The WSAH Annual Autumn Meeting was held on Saturday, September 15, 2018 at Baer Park in Cross Plains, Wisconsin in conjunction with the 36th Annual Hill & Valley Antique Car & Americana Show. Eight officers, directors and members were in attendance, plus two guests.
Jim Morris and Jessica Zdanowicz have completed scanning all 41 issues of the previous WSAH newsletter, The Spark, and all issues of the current newsletter, the Carhart Chronicle. Jim and Jessica have posted these scans to the WSAH website for ready access by members and website visitors alike.
Joe Kapler, Curator of Cultural History at the Wisconsin Historical Society (WHS), was a special guest at the meeting and gave a detailed presentation outlining how the WSAH can be more involved with the WHS. Joe’s presentation included a description of their large new building and the types of artifacts that the WHS is seeking as donations. George Tesar circulated a list he had prepared of the items, which includes automobiles, motorcycles, scooters, bicycles, small and stationary engines, tractors and light-to-heavy equipment, parts, tools and related memorabilia such as magazines, sales literature, repair manuals, and company records from both large and small concerns. The Society is not short of space, according to Joe, and the WHS wants to digitize printed and photographic artifacts while retaining the originals. The WSAH has long been affiliated with the WHS.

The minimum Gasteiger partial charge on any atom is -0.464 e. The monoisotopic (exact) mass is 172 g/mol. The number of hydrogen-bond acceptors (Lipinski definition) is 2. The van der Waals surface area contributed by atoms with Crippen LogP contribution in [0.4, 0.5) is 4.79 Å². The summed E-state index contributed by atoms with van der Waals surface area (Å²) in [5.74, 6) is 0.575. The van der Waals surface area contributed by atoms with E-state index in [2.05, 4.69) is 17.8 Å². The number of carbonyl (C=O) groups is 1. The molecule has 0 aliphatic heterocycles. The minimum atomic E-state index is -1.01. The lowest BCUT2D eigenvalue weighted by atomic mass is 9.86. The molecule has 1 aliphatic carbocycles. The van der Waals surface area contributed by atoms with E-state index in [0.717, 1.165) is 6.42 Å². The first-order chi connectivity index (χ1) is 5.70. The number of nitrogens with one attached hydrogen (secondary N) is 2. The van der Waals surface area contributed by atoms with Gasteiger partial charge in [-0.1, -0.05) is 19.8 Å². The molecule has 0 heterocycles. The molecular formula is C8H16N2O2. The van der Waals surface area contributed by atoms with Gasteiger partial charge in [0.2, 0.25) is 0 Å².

Michael Keller affirmed by email that he wants to step down as the WSAH Vice President. Michael feels there are others who do much more and are more deserving of the position. A successor is in mind, and an email will be sent to all members for input. The election will likely be handled by email without waiting until the next Chapter meeting.
Jim Morris will check with the Milwaukee Public Museum about the possibility of the WSAH having a meeting there in early December and being able to view the Schloemer Motor Wagon exhibit, for which the Chapter made a sizable donation in 2015. The Schloemer Motor Wagon was one of the first gas-powered automobiles in America.